Across the land the bells are tolling: for marines from Camp Pendleton, California, helicopter pilots from Ft. Rucker Alabama, the 101st Airborne from Fort Campbell, Kentucky. Our National Guard are needed at home. Our armed forces are stretched thin and the bells keep tolling.
But where were the congressmen and congresswomen and senators-democrats and republicans-and White House Administration officials when Walter Reed Army Medical Center and Veterans Administration (VA) medical centers were allowing their facilities to rot into vermin infested rat holes in which severely wounded American veterans are housed? One general said the vets were leaving food in their rooms, which attracted the little critters. Excuse me, but how is a man with no legs, or half his mind blown away, supposed to dispose of his trash? The only reason a few heads are rolling now is because two Pulitzer Prize-worthy Washington Post reporters blew the lid off "a grateful nation's" dirty little secret.
It has been my experience that when the American people are told the truth, they stand up and make their voices heard. The Administration asks a befuddled congress for billions to put more men and women into a nightmare civil war between barbarians whose reasons to fight most Americans do not understand or give a rat's ass. And yet, when it comes to caring for these brave kids who are severely wounded inside and out, maimed and disfigured for the rest of their lives: Show Me The Money!
ABC newsman Bob Woodruff has made a miraculous recovery from his brain injuries suffered in Iraq. Miraculous doesn't describe it. He has said that he received the absolute best treatment anyone could want from day one in Iraq, to Germany, to Bethesda Naval Hospital in Maryland. Apparently ABC paid for trips for his family to visit, and many other expenses. Concurrently, he has an extremely supportive wife and family. Anyone who has seen Woodruff's amazing documentary has to be deeply affected by it. But Woodruff almost died, or had died briefly. In the documentary he relates that after first being hit, he opened his eyes, there was light and he was looking down on his own body.
Lots of people recall these types of phenomena, termed near death experiences (NDE). Whatever they are, I like to think that Mr. Woodruff lived for good reason. He has something very important to do and he is one who can do it. He has been chosen, with his wife Lee, to bring to the attention of as many Americans as possible, the dismal neglect of our wounded veterans. There are hundreds of thousands of these veterans, from World War II to the present that are languishing in VA hospitals around the country, or desperately trying to find their way through the labyrinth of indifference within the greatest bureaucracy ever created-the American Military.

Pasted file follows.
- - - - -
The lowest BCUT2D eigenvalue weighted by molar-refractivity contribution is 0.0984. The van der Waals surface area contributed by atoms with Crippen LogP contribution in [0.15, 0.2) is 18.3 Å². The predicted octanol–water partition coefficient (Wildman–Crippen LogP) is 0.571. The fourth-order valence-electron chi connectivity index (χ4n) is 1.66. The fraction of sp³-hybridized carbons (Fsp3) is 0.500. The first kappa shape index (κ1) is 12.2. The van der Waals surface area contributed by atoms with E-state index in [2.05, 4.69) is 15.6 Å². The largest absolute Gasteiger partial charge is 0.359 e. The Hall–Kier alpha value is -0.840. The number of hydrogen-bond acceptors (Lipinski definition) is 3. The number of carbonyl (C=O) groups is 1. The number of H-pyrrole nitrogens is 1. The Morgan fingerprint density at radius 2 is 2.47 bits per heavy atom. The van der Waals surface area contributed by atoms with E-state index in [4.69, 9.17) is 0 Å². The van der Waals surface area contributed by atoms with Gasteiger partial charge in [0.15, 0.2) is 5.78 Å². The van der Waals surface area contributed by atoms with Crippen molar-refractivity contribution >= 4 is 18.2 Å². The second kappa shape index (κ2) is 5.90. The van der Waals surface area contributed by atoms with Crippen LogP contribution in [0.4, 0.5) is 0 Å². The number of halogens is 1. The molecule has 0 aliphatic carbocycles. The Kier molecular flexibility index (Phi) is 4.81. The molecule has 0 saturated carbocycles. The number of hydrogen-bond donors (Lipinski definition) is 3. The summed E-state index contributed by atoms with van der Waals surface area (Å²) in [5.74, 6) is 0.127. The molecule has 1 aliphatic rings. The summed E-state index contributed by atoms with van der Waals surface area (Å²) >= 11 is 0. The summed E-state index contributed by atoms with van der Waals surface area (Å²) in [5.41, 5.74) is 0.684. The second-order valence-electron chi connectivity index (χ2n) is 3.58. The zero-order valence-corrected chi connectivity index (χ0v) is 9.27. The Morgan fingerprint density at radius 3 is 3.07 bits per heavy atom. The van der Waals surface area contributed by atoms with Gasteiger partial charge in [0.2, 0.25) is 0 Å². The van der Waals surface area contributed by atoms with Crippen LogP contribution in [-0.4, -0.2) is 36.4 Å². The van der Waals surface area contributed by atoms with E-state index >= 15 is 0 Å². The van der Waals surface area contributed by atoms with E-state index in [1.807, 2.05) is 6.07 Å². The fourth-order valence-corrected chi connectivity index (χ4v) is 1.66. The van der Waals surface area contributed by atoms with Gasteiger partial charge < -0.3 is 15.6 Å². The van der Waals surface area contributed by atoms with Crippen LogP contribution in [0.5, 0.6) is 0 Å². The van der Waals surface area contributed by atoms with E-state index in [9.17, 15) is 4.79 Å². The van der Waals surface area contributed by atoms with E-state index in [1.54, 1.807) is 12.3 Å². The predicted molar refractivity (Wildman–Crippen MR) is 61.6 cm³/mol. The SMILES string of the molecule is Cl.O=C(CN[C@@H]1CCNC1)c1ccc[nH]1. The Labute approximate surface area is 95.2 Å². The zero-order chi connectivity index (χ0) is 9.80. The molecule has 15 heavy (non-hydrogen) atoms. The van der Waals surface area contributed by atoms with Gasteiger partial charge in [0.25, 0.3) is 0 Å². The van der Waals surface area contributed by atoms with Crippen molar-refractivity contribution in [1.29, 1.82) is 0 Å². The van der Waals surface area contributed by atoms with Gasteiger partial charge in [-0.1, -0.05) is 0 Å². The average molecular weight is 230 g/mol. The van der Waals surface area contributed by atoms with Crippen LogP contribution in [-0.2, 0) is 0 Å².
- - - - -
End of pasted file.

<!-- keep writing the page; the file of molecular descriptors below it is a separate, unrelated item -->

Woodruff is very careful to point out, as are countless others who have been under direct military care, that we have the finest and the bravest doctors and nurses in the world. In fact, as an embassy civilian in Vietnam, I was in a military hospital for a while and I can attest to that. But once these wounded soldiers leave their doctors and therapists, and enter a military or VA medical facility in the United States, there is a breakdown between patient and patient care. The Administration is contracting out for employees to care for patients. What a disgrace. These "employees" are cheaper to hire and sub-standard. I would not hire them to sweep my driveway.
In the 1990s I wrote a series of stories on veterans from the Vietnam era for VFW Magazine. One story was about women veterans that suffered from post-traumatic stress disorder (PTSD). I visited VA facilities around the country to see how these women were coping in their recoveries. Because women typically made themselves invisible by blending in to private life, marrying and having families, I called the story "America's Invisible Veterans." Conditioned to being the caregivers, to recognizing the needs of others and ignoring their own, these women tended to bury their nightmares in a trunk in the basement.
Dr. Jessica Wolfe, then assistant professor of psychiatry at Tufts University School of Medicine, had first worked with returning Vietnam male veterans with symptoms of PTSD. I worked closely with Dr. Wolfe who had just started a new program at the Boston VA Medical Center to treat former women officers that had served in Vietnam as nurses. I interviewed some of these nurses; they had witnessed the most horrific battles and treated the most horrendous casualties. Afflicted with marked anxiety and elements of panic disorder, the women asked to meet on the first floor to avoid elevators where they might encounter patients in wheelchairs.
Like war photographers, some nurses were able to distance themselves from the blood and gore of the battlefield through the lens of a camera. One former nurse had stored her slides in trunk, away from her children, and not looked at them in 25 years. After considerable group therapy with Dr. Wolfe she was able to look at the color slides dispassionately, and admit it was a part of her life that was over. My purpose in relating this is to emphasize what is possible for our recovering veterans. We have excellent medical practitioners in this country. If anybody is entitled to them, it's our veterans. That the Veterans Administration has suffered a loss in funding over the years is no secret. It's just that nobody talks about it. That present facilities are unacceptable and a bloated bureaucracy is indifferent is disgraceful. And the bells keep tolling.